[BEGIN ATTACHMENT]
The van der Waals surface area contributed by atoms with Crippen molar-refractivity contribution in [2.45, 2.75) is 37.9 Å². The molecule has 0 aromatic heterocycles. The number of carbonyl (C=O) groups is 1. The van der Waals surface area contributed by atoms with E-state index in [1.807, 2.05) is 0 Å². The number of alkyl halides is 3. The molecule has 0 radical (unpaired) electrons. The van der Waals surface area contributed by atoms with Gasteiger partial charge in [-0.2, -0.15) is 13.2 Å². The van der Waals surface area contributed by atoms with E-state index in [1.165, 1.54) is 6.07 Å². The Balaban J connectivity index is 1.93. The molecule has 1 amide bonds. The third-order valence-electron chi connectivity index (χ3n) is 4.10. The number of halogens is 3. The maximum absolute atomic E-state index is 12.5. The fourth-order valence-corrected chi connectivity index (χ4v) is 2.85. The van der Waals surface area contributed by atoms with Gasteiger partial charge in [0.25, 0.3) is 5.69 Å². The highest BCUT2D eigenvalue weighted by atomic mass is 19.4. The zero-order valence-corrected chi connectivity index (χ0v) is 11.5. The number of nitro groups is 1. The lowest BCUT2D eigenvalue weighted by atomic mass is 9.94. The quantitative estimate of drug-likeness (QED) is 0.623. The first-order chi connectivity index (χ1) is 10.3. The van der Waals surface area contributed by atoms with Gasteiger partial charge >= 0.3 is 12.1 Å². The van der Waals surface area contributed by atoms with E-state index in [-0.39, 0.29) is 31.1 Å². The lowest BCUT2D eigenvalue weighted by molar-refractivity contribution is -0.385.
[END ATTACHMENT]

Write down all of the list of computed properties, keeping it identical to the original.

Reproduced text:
The van der Waals surface area contributed by atoms with Crippen molar-refractivity contribution in [2.45, 2.75) is 37.9 Å². The molecule has 0 aromatic heterocycles. The number of carbonyl (C=O) groups is 1. The van der Waals surface area contributed by atoms with E-state index in [1.807, 2.05) is 0 Å². The number of alkyl halides is 3. The molecule has 0 radical (unpaired) electrons. The van der Waals surface area contributed by atoms with Gasteiger partial charge in [-0.2, -0.15) is 13.2 Å². The van der Waals surface area contributed by atoms with E-state index in [1.165, 1.54) is 6.07 Å². The Balaban J connectivity index is 1.93. The molecule has 1 amide bonds. The third-order valence-electron chi connectivity index (χ3n) is 4.10. The number of halogens is 3. The maximum absolute atomic E-state index is 12.5. The fourth-order valence-corrected chi connectivity index (χ4v) is 2.85. The van der Waals surface area contributed by atoms with Gasteiger partial charge in [0.25, 0.3) is 5.69 Å². The highest BCUT2D eigenvalue weighted by atomic mass is 19.4. The zero-order valence-corrected chi connectivity index (χ0v) is 11.5. The number of nitro groups is 1. The lowest BCUT2D eigenvalue weighted by atomic mass is 9.94. The quantitative estimate of drug-likeness (QED) is 0.623. The first-order chi connectivity index (χ1) is 10.3. The van der Waals surface area contributed by atoms with Gasteiger partial charge >= 0.3 is 12.1 Å². The van der Waals surface area contributed by atoms with E-state index in [-0.39, 0.29) is 31.1 Å². The lowest BCUT2D eigenvalue weighted by molar-refractivity contribution is -0.385.